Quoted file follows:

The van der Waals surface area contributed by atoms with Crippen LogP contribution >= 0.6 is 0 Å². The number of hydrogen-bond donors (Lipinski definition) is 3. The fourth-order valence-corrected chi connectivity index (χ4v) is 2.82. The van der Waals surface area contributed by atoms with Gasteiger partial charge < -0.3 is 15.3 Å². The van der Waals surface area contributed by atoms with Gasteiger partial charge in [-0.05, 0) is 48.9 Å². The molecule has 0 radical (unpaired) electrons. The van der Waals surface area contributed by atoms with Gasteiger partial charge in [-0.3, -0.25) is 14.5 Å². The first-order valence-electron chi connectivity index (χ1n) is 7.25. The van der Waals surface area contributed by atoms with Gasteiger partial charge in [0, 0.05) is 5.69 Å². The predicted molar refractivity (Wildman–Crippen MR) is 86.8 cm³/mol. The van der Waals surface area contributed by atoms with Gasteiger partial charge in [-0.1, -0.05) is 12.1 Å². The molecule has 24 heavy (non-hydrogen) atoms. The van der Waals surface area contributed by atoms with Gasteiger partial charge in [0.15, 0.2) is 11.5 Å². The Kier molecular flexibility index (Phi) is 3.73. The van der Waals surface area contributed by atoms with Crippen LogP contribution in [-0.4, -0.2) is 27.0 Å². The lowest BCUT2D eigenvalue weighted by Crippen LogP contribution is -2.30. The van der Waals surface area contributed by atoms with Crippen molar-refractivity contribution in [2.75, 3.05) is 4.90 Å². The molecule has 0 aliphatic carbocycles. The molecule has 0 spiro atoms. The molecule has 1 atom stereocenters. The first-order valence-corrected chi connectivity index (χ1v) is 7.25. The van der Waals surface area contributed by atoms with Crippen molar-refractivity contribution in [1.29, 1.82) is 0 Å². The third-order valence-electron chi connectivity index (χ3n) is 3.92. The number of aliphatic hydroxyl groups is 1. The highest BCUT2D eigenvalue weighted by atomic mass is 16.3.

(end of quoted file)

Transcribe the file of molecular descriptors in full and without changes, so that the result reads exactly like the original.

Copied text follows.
The van der Waals surface area contributed by atoms with Crippen LogP contribution >= 0.6 is 0 Å². The number of hydrogen-bond donors (Lipinski definition) is 3. The fourth-order valence-corrected chi connectivity index (χ4v) is 2.82. The van der Waals surface area contributed by atoms with Gasteiger partial charge < -0.3 is 15.3 Å². The van der Waals surface area contributed by atoms with Gasteiger partial charge in [-0.05, 0) is 48.9 Å². The molecule has 0 radical (unpaired) electrons. The van der Waals surface area contributed by atoms with Gasteiger partial charge in [-0.3, -0.25) is 14.5 Å². The first-order valence-electron chi connectivity index (χ1n) is 7.25. The van der Waals surface area contributed by atoms with Gasteiger partial charge in [0, 0.05) is 5.69 Å². The predicted molar refractivity (Wildman–Crippen MR) is 86.8 cm³/mol. The van der Waals surface area contributed by atoms with Gasteiger partial charge in [-0.1, -0.05) is 12.1 Å². The molecule has 24 heavy (non-hydrogen) atoms. The van der Waals surface area contributed by atoms with Gasteiger partial charge in [0.15, 0.2) is 11.5 Å². The Kier molecular flexibility index (Phi) is 3.73. The van der Waals surface area contributed by atoms with Crippen LogP contribution in [-0.4, -0.2) is 27.0 Å². The lowest BCUT2D eigenvalue weighted by Crippen LogP contribution is -2.30. The van der Waals surface area contributed by atoms with Crippen molar-refractivity contribution in [2.75, 3.05) is 4.90 Å². The molecule has 0 aliphatic carbocycles. The molecule has 0 spiro atoms. The molecule has 1 atom stereocenters. The first-order valence-corrected chi connectivity index (χ1v) is 7.25. The van der Waals surface area contributed by atoms with Crippen molar-refractivity contribution in [1.29, 1.82) is 0 Å². The third-order valence-electron chi connectivity index (χ3n) is 3.92. The number of aliphatic hydroxyl groups is 1. The highest BCUT2D eigenvalue weighted by atomic mass is 16.3.